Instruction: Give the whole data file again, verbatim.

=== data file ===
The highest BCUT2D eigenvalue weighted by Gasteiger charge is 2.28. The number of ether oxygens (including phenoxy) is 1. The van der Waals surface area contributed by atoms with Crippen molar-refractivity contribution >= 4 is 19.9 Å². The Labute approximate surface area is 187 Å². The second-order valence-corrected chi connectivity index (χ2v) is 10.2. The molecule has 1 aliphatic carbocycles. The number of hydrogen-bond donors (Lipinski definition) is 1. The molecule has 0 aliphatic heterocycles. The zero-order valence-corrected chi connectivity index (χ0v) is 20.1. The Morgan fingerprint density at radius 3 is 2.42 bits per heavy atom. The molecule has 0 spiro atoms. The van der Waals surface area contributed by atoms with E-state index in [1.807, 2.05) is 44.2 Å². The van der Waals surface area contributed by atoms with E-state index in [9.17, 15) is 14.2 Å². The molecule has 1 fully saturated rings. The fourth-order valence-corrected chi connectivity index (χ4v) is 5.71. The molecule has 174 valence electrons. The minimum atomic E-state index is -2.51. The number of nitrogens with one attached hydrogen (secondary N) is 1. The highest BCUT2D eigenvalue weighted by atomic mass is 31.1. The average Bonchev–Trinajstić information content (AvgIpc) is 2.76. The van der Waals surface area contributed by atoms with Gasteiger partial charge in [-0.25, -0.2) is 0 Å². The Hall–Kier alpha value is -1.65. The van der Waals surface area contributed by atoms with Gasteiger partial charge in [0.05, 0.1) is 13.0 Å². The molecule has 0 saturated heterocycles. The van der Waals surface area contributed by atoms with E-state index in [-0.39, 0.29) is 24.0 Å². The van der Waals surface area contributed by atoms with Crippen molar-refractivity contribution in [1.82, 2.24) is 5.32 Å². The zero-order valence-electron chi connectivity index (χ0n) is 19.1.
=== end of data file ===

The highest BCUT2D eigenvalue weighted by Gasteiger charge is 2.28. The number of ether oxygens (including phenoxy) is 1. The van der Waals surface area contributed by atoms with Crippen molar-refractivity contribution >= 4 is 19.9 Å². The Labute approximate surface area is 187 Å². The second-order valence-corrected chi connectivity index (χ2v) is 10.2. The molecule has 1 aliphatic carbocycles. The number of hydrogen-bond donors (Lipinski definition) is 1. The molecule has 0 aliphatic heterocycles. The zero-order valence-corrected chi connectivity index (χ0v) is 20.1. The Morgan fingerprint density at radius 3 is 2.42 bits per heavy atom. The molecule has 0 spiro atoms. The van der Waals surface area contributed by atoms with E-state index in [1.807, 2.05) is 44.2 Å². The van der Waals surface area contributed by atoms with E-state index in [9.17, 15) is 14.2 Å². The molecule has 1 fully saturated rings. The fourth-order valence-corrected chi connectivity index (χ4v) is 5.71. The molecule has 174 valence electrons. The minimum atomic E-state index is -2.51. The number of nitrogens with one attached hydrogen (secondary N) is 1. The highest BCUT2D eigenvalue weighted by atomic mass is 31.1. The average Bonchev–Trinajstić information content (AvgIpc) is 2.76. The van der Waals surface area contributed by atoms with Gasteiger partial charge in [-0.25, -0.2) is 0 Å². The Hall–Kier alpha value is -1.65. The van der Waals surface area contributed by atoms with Gasteiger partial charge in [0.05, 0.1) is 13.0 Å². The molecule has 0 saturated heterocycles. The van der Waals surface area contributed by atoms with E-state index in [-0.39, 0.29) is 24.0 Å². The van der Waals surface area contributed by atoms with Crippen molar-refractivity contribution in [1.82, 2.24) is 5.32 Å². The zero-order valence-electron chi connectivity index (χ0n) is 19.1.